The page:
4e Talk at DnD Experience

Critical hits got a press pass to the D&D 4e seminar at the D&D Experience con. His quick notes hit a lot of high points and nail down a lot of specifics. It sounds like there’s still a lot of… “we’ll think about it” for something launching so soon, but we’ll see what comes of it.

[This post, links off to the various 4e coverage at DnD Experience]

Everything that follows is from the first link.

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Code of Conduct and Rules of Conflict

Code of Conduct and Rules of Conflict are Kristine Smith’s first two books about Jani Kilian.

The worlds revealed in the book are interesting– a strong earth trying to keep its colonies held tight, with a fascinating alien race, the Idomeni. The book builds a feeling of claustrophobia, with the characters confined by Chicago’s winter.

There is a lot of small technology– particularly in relation to paper, which is high tech/confidential encrypted, etc. The bigger technology stays largely off screen; shooters function mostly as pistols, ships don’t get described in much detail. It’s a good setting for an investigative mystery, with a lot less tech description and obsession than is common in SF.


Voices is Ursula LeGuin’s sequel to Gifts. It’s an excellent sequel, set many years later. She does a great job of building a convincing occupied city, filled with resentments and unease. The characters all ring true; Memer and Galamand and the oracle house are detailed additions to the world, as is the whole city of Ansul. Gry and Orrec have matured and changed since the last book, but remain at their core the same people.

If you liked Gifts, read Voices.

Viligant, Men of Iron, and Gifts

Vigilant, by James Alan Gardner, is a solid book in the Expendables universe. While it’s not the strongest book, it does have enjoyable mysteries and plotting, and a solid viewpoint character (Faye).

Men of Iron, by Howard Pyle is about a fictional struggle in early 15th century England. The book does a good job of hewing to the viewpoints of the era; unlike most of today’s fantasy, the characters have viewpoints appropriate to the era. Despite stilted speech and some interesting authorial choices as to which parts of the story he’d tell, it was a good read. (Discussion about it will start up soon in CVGamer’s bookcase.)

Ursula LeGuin’s Gifts is a good book, and a strong start on a series. It’s in the Young Adult section, but is as interesting and complex as most of her stories. The tale of Orrec and Gry growing up as landholder’s children in a fantastic Scotland analogue is light on action and long on solid, believable thought.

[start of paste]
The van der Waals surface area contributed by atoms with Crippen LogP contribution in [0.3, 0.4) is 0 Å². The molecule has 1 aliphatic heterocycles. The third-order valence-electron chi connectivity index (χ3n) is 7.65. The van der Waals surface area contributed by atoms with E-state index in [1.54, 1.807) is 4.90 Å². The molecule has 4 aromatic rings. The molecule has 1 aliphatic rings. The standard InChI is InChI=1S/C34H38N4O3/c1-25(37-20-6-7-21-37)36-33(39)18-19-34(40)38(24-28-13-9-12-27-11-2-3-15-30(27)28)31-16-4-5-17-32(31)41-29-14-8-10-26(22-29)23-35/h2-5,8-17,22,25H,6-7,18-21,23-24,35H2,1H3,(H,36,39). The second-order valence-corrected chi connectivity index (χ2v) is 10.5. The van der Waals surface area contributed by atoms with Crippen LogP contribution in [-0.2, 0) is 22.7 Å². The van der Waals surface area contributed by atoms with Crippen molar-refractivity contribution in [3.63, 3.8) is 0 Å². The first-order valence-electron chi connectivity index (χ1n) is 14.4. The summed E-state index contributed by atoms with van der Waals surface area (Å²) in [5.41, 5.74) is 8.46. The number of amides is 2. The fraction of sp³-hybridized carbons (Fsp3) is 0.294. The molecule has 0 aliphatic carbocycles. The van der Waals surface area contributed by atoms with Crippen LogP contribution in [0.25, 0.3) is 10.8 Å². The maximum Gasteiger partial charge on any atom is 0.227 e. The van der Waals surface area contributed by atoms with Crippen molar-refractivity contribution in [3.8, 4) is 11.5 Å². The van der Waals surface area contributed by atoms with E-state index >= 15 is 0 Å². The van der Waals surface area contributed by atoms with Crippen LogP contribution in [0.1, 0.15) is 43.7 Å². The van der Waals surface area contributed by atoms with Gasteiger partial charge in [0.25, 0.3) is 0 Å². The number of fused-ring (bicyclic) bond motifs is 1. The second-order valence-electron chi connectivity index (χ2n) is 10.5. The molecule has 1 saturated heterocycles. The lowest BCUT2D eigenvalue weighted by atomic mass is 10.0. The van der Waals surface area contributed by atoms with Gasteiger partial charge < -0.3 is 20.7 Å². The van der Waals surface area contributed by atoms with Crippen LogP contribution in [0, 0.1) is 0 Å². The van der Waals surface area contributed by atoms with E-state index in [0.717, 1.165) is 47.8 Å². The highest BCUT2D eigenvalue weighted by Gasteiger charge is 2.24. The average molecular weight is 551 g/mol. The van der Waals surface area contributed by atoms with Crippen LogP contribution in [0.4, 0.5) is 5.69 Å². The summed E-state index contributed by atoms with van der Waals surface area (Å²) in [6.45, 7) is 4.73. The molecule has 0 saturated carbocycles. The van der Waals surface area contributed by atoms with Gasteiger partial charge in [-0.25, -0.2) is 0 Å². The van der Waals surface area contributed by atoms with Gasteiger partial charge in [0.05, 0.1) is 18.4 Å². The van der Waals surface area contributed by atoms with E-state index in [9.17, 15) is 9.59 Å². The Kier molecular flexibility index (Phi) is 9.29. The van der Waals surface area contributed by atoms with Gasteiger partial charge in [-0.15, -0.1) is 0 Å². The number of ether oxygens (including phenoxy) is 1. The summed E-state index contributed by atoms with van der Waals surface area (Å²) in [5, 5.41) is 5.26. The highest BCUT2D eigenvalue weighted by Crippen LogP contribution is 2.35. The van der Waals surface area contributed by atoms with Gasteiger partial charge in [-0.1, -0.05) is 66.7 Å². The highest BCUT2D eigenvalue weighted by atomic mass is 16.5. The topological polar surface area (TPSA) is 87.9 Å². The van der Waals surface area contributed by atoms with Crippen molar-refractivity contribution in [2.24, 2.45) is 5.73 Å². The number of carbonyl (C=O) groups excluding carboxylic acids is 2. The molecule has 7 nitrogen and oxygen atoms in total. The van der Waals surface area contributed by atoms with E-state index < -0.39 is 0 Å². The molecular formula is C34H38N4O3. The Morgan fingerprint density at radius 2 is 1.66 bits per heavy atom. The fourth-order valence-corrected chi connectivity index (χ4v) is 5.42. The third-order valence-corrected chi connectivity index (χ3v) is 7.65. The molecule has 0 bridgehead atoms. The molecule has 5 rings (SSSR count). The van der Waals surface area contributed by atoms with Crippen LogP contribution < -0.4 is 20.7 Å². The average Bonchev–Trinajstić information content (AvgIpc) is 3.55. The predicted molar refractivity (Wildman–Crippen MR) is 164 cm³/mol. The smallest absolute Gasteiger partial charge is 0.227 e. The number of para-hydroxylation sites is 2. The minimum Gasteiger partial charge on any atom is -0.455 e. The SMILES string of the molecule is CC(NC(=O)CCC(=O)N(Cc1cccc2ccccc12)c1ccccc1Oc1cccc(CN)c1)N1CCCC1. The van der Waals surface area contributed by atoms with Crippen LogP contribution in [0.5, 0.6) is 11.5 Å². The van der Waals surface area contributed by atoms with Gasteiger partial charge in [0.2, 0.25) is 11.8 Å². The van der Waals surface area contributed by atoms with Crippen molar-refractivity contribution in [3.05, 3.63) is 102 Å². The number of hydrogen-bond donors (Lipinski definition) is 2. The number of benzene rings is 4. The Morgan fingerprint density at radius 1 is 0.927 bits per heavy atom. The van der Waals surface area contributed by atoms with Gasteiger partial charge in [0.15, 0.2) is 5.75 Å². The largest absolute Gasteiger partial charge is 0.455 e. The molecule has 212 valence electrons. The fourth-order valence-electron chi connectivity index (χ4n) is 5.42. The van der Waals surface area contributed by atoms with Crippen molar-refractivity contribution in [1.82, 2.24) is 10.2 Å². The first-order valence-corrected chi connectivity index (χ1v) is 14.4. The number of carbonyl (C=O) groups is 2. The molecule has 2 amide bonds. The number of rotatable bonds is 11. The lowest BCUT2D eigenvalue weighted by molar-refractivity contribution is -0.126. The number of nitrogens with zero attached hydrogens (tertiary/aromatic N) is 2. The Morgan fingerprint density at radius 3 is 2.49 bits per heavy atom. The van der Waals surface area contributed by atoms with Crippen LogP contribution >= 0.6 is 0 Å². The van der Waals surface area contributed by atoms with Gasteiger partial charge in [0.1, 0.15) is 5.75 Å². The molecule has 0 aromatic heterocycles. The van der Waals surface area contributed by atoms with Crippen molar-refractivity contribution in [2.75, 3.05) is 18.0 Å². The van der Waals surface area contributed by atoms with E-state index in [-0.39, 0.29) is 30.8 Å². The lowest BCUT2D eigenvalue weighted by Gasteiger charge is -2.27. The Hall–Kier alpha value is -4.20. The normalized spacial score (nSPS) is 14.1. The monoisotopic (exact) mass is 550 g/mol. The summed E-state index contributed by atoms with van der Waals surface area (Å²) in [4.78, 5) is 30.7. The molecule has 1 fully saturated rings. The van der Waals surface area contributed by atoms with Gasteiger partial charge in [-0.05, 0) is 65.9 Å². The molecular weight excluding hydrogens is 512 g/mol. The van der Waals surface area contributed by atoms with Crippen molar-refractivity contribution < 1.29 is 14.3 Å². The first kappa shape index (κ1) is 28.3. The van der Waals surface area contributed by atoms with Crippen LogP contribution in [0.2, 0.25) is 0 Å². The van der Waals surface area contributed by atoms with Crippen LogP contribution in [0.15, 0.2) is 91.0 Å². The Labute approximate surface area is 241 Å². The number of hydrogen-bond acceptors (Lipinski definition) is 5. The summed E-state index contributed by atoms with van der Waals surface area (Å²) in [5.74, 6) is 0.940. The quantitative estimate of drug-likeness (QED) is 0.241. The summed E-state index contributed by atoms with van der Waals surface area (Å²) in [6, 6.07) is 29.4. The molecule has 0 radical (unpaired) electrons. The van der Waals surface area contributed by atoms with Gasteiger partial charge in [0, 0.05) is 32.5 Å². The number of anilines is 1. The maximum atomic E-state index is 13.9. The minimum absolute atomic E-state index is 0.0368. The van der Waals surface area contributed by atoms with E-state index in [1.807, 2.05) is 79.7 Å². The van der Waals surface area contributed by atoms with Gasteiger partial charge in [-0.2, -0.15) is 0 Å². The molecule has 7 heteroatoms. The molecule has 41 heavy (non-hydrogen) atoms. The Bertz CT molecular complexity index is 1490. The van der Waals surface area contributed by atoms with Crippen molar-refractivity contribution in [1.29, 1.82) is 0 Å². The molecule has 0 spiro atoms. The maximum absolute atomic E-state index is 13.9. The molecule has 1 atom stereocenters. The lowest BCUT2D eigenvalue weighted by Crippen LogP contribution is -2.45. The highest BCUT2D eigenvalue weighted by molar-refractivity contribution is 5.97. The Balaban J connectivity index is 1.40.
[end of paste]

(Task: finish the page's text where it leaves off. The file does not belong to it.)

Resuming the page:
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Talky and scientific characters in SotC fights

These mailing list posts about Spirit are pretty inspiring for non-traditional fights. Every Skill Is Useful In Combat (Was: Re: manging significant ability discrepancies within the party). Fred Hicks writes:

Skills really break down into three types: talky, thinky, and fighty.

Fighty, you’re already set in a fight. So let’s move on to “talky”.

In my opinion, in SOTC, the most powerful skill is Rapport. It’s vastly flexible, and unless your character is gagged, you can always use it. Combine it with the Blather stunt and you can pretty much /paralyze/ opponents during a fight — or at least leave them too confused to decide to attack /you/ — by creatively running your mouth.

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While I don’t have the same bad experiences with cross gender play, I do have concerns about shallowly portraying women.

Firefly fanfic

Newwark, NJ: City creation example for Dresden Files

LeGuin: Staying awake: Notes on the alleged decline of reading

Chimera Creative

Books to investigate: Thomas Ligotti: Noctuary, Songs of a Dead Dreamer

specialty cooking stuff

Interesting blogs to check out, like I am Trex.

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A More Perfect Constitution and Swords of Riverside

A More Perfect Constitution, by Larry J. Sabato, is an interesting look at the constitution. He suggests that our reverence for the founding fathers has delayed much needed upkeep to the constitution. He has several proposals (23 or so) to address various issues, like the permanent campaign, Iowa and New Hampshire’s outsized role in the primaries, etc. The issues are good ones; almost everything he mentions does seem to be a problem, though I don’t agree with all of his solutions. His website related to the idea of calling a second constitutional convention, is amoreperfectconstitution.com.

Swords of Riverside by Ellen Kushner is an omnibus with two previous books and a few related short stories collected. The first book, Swordspoint, reveals an interesting culture. The relationship between Alec and St Viter is the heart of the first book; they each reveal themselves with interesting edges as the book progresses. Alec’s “secret family” is adequately telegraphed and works fine for the story. The intrigue among the nobles is properly off camera most of the time. The minor view points are less grabby but still work.

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